Fluvanna Supervisors Increase Board Size to Seven

 

By William J. Des Rochers, Fluvanna Field Officer

At its May 18th meeting, the Fluvanna Board of Supervisors voted 4-2 to advertise a proposal that would increase its membership by one. Both Chairman John Gooch (Palmyra) and Supervisor Mozell Booker (Fork Union) voted against the expansion.

The proposal is the county’s response to the redistricting requirement necessitated by the 2010 census. After the June 15th public hearing, the Board will vote on a redistricting plan that will then be forwarded to the Justice Department for review.

The seven districts are relatively balanced: the average population is 3,670, with a variance of 343 between the largest and smallest. The Lake Monticello community, the largest in the county, would be split among three districts: Rivanna North, Rivanna South, and a reconfigured Palmyra.

The split effectively would end the opportunity for Lake Monticello voters to elect two at-large supervisors from one district. Further, by splitting Lake Monticello residents into three districts, supervisors have diluted the strength of the Lake constituency.

Supervisor Booker opposed the seven-member Board proposal. Instead, she advocated for a five-member Board, stating that her constituents favored only one seat for Lake Monticello. This was met by silence from her colleagues: Lake Monticello accounts for forty percent of the county’s population and would have been entitled to two seats even in the five-member configuration.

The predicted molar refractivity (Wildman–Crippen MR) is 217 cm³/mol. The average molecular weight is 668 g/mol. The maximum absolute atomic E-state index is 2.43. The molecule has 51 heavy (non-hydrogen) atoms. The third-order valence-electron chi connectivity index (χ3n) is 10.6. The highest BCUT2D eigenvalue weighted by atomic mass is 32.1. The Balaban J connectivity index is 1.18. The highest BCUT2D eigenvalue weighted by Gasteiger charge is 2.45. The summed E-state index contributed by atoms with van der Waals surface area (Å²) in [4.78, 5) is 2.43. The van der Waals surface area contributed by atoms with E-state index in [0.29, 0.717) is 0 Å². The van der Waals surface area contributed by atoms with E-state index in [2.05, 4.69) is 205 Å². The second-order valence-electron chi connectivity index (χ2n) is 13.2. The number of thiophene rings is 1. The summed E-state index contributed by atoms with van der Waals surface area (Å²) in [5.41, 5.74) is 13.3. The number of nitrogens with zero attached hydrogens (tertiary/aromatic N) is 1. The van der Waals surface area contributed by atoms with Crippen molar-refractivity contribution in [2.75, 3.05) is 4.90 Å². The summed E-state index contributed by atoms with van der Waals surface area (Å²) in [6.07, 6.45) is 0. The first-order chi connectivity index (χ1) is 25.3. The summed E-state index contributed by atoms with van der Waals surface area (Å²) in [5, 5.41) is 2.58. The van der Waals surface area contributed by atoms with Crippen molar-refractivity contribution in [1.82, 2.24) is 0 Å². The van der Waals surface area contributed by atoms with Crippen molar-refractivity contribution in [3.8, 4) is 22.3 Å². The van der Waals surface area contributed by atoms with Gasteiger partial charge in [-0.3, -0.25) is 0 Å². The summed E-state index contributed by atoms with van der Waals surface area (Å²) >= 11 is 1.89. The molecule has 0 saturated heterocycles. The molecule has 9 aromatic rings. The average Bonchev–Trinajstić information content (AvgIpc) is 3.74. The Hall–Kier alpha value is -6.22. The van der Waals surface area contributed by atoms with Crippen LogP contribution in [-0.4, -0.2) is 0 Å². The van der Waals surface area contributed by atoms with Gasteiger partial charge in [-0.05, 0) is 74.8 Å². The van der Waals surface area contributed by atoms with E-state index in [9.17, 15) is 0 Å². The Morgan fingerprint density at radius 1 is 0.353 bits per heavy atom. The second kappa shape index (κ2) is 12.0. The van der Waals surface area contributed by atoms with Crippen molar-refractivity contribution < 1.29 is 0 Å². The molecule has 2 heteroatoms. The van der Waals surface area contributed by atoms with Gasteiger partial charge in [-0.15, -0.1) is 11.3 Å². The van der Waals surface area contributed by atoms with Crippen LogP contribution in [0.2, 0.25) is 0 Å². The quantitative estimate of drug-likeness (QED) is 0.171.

The northwest corner of the county will receive a new seat, tentatively called Zion, carved out of the existing Palmyra district. County officials hope to steer growth to that sector in accordance with the Comprehensive Plan.

No elected officials were redistricted out their seats; and the new districts will be in place for the 2011 county election.

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William Des Rochers serves as Free Enterprise Forum’s Fluvanna County Field Officer.  The Free Enterprise Forum is a privately funded public policy organization.  If you found this report helpful, please consider financially supporting the Free Enterprise Forum.

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